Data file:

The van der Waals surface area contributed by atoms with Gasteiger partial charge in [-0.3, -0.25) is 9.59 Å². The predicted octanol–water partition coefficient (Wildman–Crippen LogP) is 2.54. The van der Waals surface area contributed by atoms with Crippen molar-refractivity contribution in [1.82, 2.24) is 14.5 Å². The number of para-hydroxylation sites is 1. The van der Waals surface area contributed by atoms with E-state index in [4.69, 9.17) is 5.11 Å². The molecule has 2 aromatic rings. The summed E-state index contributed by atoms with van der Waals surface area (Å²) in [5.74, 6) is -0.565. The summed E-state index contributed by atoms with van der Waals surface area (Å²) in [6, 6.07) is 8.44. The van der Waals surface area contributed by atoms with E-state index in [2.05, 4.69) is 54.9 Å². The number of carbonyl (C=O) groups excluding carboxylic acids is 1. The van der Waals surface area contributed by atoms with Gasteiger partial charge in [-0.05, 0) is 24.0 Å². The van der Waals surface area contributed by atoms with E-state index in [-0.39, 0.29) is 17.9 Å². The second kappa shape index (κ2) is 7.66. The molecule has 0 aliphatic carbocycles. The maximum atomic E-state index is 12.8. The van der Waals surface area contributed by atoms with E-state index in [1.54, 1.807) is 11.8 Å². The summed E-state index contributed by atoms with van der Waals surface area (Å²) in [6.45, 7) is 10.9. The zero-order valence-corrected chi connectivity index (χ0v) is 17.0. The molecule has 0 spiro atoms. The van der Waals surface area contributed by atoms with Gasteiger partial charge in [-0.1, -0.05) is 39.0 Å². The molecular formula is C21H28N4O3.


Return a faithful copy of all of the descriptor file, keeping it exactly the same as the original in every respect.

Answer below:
The van der Waals surface area contributed by atoms with Gasteiger partial charge in [-0.3, -0.25) is 9.59 Å². The predicted octanol–water partition coefficient (Wildman–Crippen LogP) is 2.54. The van der Waals surface area contributed by atoms with Crippen molar-refractivity contribution in [1.82, 2.24) is 14.5 Å². The number of para-hydroxylation sites is 1. The van der Waals surface area contributed by atoms with E-state index in [4.69, 9.17) is 5.11 Å². The molecule has 2 aromatic rings. The summed E-state index contributed by atoms with van der Waals surface area (Å²) in [5.74, 6) is -0.565. The summed E-state index contributed by atoms with van der Waals surface area (Å²) in [6, 6.07) is 8.44. The van der Waals surface area contributed by atoms with E-state index in [2.05, 4.69) is 54.9 Å². The number of carbonyl (C=O) groups excluding carboxylic acids is 1. The van der Waals surface area contributed by atoms with Gasteiger partial charge in [-0.05, 0) is 24.0 Å². The van der Waals surface area contributed by atoms with E-state index in [-0.39, 0.29) is 17.9 Å². The second kappa shape index (κ2) is 7.66. The molecule has 0 aliphatic carbocycles. The maximum atomic E-state index is 12.8. The van der Waals surface area contributed by atoms with E-state index in [1.54, 1.807) is 11.8 Å². The summed E-state index contributed by atoms with van der Waals surface area (Å²) in [6.45, 7) is 10.9. The zero-order valence-corrected chi connectivity index (χ0v) is 17.0. The molecule has 0 spiro atoms. The van der Waals surface area contributed by atoms with Gasteiger partial charge in [-0.1, -0.05) is 39.0 Å². The molecular formula is C21H28N4O3.